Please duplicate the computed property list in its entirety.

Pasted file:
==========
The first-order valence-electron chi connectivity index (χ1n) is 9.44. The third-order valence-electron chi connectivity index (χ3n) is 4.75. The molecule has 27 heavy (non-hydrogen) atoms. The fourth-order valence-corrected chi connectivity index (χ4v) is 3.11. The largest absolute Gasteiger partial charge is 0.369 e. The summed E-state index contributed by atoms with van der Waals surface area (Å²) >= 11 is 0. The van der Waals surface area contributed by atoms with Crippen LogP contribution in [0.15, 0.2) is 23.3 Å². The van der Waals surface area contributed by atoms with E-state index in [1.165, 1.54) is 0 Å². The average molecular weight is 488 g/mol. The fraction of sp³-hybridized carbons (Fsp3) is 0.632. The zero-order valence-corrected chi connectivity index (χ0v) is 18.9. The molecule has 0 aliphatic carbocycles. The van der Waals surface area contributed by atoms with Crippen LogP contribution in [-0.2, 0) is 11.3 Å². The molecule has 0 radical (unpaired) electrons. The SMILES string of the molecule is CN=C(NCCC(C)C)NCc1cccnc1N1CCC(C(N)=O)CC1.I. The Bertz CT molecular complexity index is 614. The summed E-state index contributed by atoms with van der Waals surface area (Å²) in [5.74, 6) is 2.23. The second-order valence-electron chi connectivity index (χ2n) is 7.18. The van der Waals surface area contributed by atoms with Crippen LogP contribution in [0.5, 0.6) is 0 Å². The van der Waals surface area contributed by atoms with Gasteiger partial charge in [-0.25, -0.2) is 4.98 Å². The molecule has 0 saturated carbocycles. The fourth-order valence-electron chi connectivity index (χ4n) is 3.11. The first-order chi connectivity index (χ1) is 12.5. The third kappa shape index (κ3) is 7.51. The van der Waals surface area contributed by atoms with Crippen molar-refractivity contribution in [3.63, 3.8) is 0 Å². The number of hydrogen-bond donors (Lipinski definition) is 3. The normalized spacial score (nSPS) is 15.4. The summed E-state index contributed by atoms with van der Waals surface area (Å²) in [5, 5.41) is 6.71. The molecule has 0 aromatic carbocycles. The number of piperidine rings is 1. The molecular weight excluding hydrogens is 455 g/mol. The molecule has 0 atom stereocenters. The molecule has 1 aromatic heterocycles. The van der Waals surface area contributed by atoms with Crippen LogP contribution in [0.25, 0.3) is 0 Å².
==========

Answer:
The first-order valence-electron chi connectivity index (χ1n) is 9.44. The third-order valence-electron chi connectivity index (χ3n) is 4.75. The molecule has 27 heavy (non-hydrogen) atoms. The fourth-order valence-corrected chi connectivity index (χ4v) is 3.11. The largest absolute Gasteiger partial charge is 0.369 e. The summed E-state index contributed by atoms with van der Waals surface area (Å²) >= 11 is 0. The van der Waals surface area contributed by atoms with Crippen LogP contribution in [0.15, 0.2) is 23.3 Å². The van der Waals surface area contributed by atoms with E-state index in [1.165, 1.54) is 0 Å². The average molecular weight is 488 g/mol. The fraction of sp³-hybridized carbons (Fsp3) is 0.632. The zero-order valence-corrected chi connectivity index (χ0v) is 18.9. The molecule has 0 aliphatic carbocycles. The van der Waals surface area contributed by atoms with Crippen LogP contribution in [-0.2, 0) is 11.3 Å². The molecule has 0 radical (unpaired) electrons. The SMILES string of the molecule is CN=C(NCCC(C)C)NCc1cccnc1N1CCC(C(N)=O)CC1.I. The Bertz CT molecular complexity index is 614. The summed E-state index contributed by atoms with van der Waals surface area (Å²) in [5.74, 6) is 2.23. The second-order valence-electron chi connectivity index (χ2n) is 7.18. The van der Waals surface area contributed by atoms with Crippen LogP contribution in [0.5, 0.6) is 0 Å². The van der Waals surface area contributed by atoms with Gasteiger partial charge in [-0.25, -0.2) is 4.98 Å². The molecule has 0 saturated carbocycles. The fourth-order valence-electron chi connectivity index (χ4n) is 3.11. The first-order chi connectivity index (χ1) is 12.5. The third kappa shape index (κ3) is 7.51. The van der Waals surface area contributed by atoms with Crippen molar-refractivity contribution in [3.63, 3.8) is 0 Å². The number of hydrogen-bond donors (Lipinski definition) is 3. The normalized spacial score (nSPS) is 15.4. The summed E-state index contributed by atoms with van der Waals surface area (Å²) in [5, 5.41) is 6.71. The molecule has 0 aromatic carbocycles. The number of piperidine rings is 1. The molecular weight excluding hydrogens is 455 g/mol. The molecule has 0 atom stereocenters. The molecule has 1 aromatic heterocycles. The van der Waals surface area contributed by atoms with Crippen LogP contribution in [0.25, 0.3) is 0 Å².